Because of me, my daughter is half Indian, exotic, and that makes her a gypsy. She is beautiful, but it is a new, untested kind of beauty in this world, and with each visit, I could see her still trying to figure out its worth. When she was in college, her boyfriends would call me all the time for advice. They would call our house during spring or summer break, but she would just run to her bedroom. Because the boys were not wrong--she was moody--I would stay on the line, and sometimes my ex-husband and I would share the receiver, and we would just listen to these poor undergraduates complain about how much they loved our daughter. After, I would creak open the bedroom door to watch her sleep, and she seemed as much a secret to me as when she was born. As I tiptoed to her window to shut the glass and close the blue linen curtains, I would even feel a little proud of her because I had never made a man feel so desperate.

But that was more than ten years ago, and when my daughter told me she was coming for a visit, I wanted her to stay put. Since my move to Hyderabad, my family had come for me in turns. Instead of my daughter, I was expecting my ex-husband.

To both of our surprise, he would come every summer. The month before his arrival, the diet would start (no, rice; yes, chapatis), and the morning walks; no more cigarettes, no more alcohol. I wanted to impress him, if not as a wife or a mother, then as a woman. Of my family, I missed my mother and daughter the most, but he was the one I always wanted to see.

In fact, though I called him my ex-husband, I did not really think of us as separated. I did not know what he made of my decision to stay here, but I still thought of myself as his wife. I felt that, of all the people in my life, he may not have understood me the best, but the way he understood me was the closest to the way I understand myself: after each visit, he never asked me to come back with him.


As far as I could tell, he never found anyone else to replace me. Which was a shame for him because I had lost my imagination in the carnal realm. During his visits, we would still go to bed together. But when I took him into the bedroom, and when I undressed him, I did it only because I was as fond of his birthmarks as I was of his friends. It was a comfort to see again the body I know better than anyone else's, to know that I had now surpassed his mother as the reigning historian of his body.

When we were younger, our couplings were fond delirium; the tips of his teeth softly raked over the ridges of my anus, and his tongue the salve; such was the exquisite filth from which our love was made. Alas, from domination to collaboration; a conversation, not a sport, this was the sex our bodies left us with. As we somersaulted from position to position, our knees and our backs ached. Gone the taut map of muscles that used to be his abdomen, traded for the constellation of pinholes along my buttocks and thighs. Our failing bodies made us timid. We kissed for hours as a kind of procrastination; our mouths became dry, my lips ached, and my bite changed from the vacuum pressure inside my cheeks. We worked each other into a warm simmer, as usual, but I made sure to keep my knickers on. And for his part, he had lost that heavy-lidded, thick-lipped haze that an erection used to portend, that lustful, Cro-Magnon stupor that could seem like the most mysterious and beautiful thing in the world. There was a slightly forensic quality to the sex that I did not quite allow him. The only thing I perceived was technique. There was the pattern of attention he lavished on my breasts, switching between them as if he were tapping out a telegraph code: a dutiful minute with the larger but lumpier left breast, the dowager; then some time with its vivacious younger sister; then a quick visit back to the left so that it wouldn't get jealous; and for each nipple, a thoughtful battery of nibbles, licks, and suction. I followed the itinerary of his mouth as it first visited my own mouth, and then slowly traversed all over my body, leaving behind slicks of spittle and red scratches from his stubble.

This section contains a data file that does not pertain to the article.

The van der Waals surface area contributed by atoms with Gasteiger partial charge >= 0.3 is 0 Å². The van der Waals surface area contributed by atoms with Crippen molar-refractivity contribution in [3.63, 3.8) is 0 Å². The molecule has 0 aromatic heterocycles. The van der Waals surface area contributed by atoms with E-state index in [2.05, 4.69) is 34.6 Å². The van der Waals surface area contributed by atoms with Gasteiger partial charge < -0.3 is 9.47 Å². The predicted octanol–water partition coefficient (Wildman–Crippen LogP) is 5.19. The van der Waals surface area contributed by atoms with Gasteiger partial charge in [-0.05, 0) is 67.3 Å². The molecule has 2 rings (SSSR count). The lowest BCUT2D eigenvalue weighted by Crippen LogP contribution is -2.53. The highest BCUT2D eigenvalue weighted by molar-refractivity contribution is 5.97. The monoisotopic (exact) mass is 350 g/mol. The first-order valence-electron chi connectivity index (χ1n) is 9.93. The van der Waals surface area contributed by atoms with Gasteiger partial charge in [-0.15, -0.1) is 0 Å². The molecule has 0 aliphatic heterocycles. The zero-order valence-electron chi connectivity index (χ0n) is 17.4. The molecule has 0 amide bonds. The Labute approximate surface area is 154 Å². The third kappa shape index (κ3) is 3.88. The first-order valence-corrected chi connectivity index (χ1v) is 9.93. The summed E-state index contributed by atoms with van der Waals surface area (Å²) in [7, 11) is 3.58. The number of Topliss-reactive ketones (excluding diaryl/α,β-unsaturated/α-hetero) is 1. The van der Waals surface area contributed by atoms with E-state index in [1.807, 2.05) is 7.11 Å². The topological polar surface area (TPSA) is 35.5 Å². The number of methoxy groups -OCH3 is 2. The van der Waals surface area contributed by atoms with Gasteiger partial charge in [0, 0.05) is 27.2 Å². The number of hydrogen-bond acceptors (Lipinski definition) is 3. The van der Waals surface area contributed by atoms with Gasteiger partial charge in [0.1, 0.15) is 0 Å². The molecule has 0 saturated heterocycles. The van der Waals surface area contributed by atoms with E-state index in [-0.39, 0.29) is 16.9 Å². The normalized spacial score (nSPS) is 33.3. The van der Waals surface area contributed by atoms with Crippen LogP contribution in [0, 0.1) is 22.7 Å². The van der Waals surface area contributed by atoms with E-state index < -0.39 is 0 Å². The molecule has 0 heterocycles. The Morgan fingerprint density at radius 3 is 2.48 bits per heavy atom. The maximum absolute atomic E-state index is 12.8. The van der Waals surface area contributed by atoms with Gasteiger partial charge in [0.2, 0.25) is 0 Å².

For my part, moans and lip bites were customary--I didn't touch his body very much with my hands because I thought it would just remind him of his weight--but, at times, I overdid it, and he would then try to pull off my underwear with his teeth. To calm him down, I usually would end up trying to going down on him, and we'd pay for my good intentions. He took forever to come, and he'd see me stretch my mouth in discomfort, which is a motion indistinguishable from a yawn, and then he would lose his erection and make me watch him pout for the rest of the night.

Plenty of other times though, he got what he wanted. I let him on top to catch some rest. I'd close my eyes and breathe deeply and daydream about getting a chicken biryani or some kulfi from the stalls outside. But at such a late hour, we would have had to get dressed and hire a taxi to go to the Old City. Instead, I was quite happy for us to shower, get into our pajamas, and eat pomegranates, watching the news on television as we listened to the monkeys scampering on the roof.

Those moments were hard won. In my final years in the United States, it seemed impossible to think my husband and I would ever want to see each other naked again. During those final years, it seemed that our curiosity about each other had finally ended. Each time I laughed at his jokes, a cloud of dullness gathered in my mouth, just as when I was a girl mulling over the last bits of cold rice that my mother told me to clean off my plate. "I'm sorry, but do you mind ..." was how we began nearly all of our sentences. If we went to dinner parties, we did so just for the pleasure of driving back, so that we could tally up how much gin and sarcasm our friends needed to endure their spouses, and so we could get home and make love like teenagers, giddy at having watched marriages even worse than ours.